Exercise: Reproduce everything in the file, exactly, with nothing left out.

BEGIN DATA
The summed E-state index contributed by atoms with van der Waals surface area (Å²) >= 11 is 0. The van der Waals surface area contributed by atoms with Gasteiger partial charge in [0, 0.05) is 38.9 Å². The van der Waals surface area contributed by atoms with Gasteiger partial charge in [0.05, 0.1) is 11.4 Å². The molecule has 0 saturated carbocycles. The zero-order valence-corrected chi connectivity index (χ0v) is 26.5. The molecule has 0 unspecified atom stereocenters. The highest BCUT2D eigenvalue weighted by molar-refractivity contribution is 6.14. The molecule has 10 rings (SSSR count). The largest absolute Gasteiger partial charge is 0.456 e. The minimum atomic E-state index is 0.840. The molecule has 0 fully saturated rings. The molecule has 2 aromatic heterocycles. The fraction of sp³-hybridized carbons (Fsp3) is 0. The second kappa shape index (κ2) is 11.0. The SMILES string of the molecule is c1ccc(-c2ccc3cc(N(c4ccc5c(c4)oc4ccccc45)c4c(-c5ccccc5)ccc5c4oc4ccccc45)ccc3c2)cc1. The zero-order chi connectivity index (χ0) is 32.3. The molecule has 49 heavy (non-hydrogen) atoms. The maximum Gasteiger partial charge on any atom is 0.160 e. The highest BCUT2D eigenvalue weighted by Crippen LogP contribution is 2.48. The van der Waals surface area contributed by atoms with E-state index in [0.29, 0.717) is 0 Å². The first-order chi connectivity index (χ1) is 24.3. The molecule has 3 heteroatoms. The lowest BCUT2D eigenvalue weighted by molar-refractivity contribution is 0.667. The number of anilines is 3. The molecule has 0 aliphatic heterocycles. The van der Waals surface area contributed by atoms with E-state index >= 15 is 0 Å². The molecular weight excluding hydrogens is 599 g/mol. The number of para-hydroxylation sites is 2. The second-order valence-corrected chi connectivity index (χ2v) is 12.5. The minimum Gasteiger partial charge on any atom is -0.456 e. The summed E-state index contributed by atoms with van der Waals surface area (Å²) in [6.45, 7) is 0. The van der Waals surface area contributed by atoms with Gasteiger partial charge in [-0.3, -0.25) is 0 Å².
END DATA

The summed E-state index contributed by atoms with van der Waals surface area (Å²) >= 11 is 0. The van der Waals surface area contributed by atoms with Gasteiger partial charge in [0, 0.05) is 38.9 Å². The van der Waals surface area contributed by atoms with Gasteiger partial charge in [0.05, 0.1) is 11.4 Å². The molecule has 0 saturated carbocycles. The zero-order valence-corrected chi connectivity index (χ0v) is 26.5. The molecule has 0 unspecified atom stereocenters. The highest BCUT2D eigenvalue weighted by molar-refractivity contribution is 6.14. The molecule has 10 rings (SSSR count). The largest absolute Gasteiger partial charge is 0.456 e. The minimum atomic E-state index is 0.840. The molecule has 0 fully saturated rings. The molecule has 2 aromatic heterocycles. The fraction of sp³-hybridized carbons (Fsp3) is 0. The second kappa shape index (κ2) is 11.0. The SMILES string of the molecule is c1ccc(-c2ccc3cc(N(c4ccc5c(c4)oc4ccccc45)c4c(-c5ccccc5)ccc5c4oc4ccccc45)ccc3c2)cc1. The zero-order chi connectivity index (χ0) is 32.3. The molecule has 49 heavy (non-hydrogen) atoms. The maximum Gasteiger partial charge on any atom is 0.160 e. The highest BCUT2D eigenvalue weighted by Crippen LogP contribution is 2.48. The van der Waals surface area contributed by atoms with E-state index in [0.29, 0.717) is 0 Å². The first-order chi connectivity index (χ1) is 24.3. The molecule has 3 heteroatoms. The lowest BCUT2D eigenvalue weighted by molar-refractivity contribution is 0.667. The number of anilines is 3. The molecule has 0 aliphatic heterocycles. The van der Waals surface area contributed by atoms with E-state index >= 15 is 0 Å². The molecular weight excluding hydrogens is 599 g/mol. The number of para-hydroxylation sites is 2. The second-order valence-corrected chi connectivity index (χ2v) is 12.5. The minimum Gasteiger partial charge on any atom is -0.456 e. The summed E-state index contributed by atoms with van der Waals surface area (Å²) in [6.45, 7) is 0. The van der Waals surface area contributed by atoms with Gasteiger partial charge in [-0.3, -0.25) is 0 Å².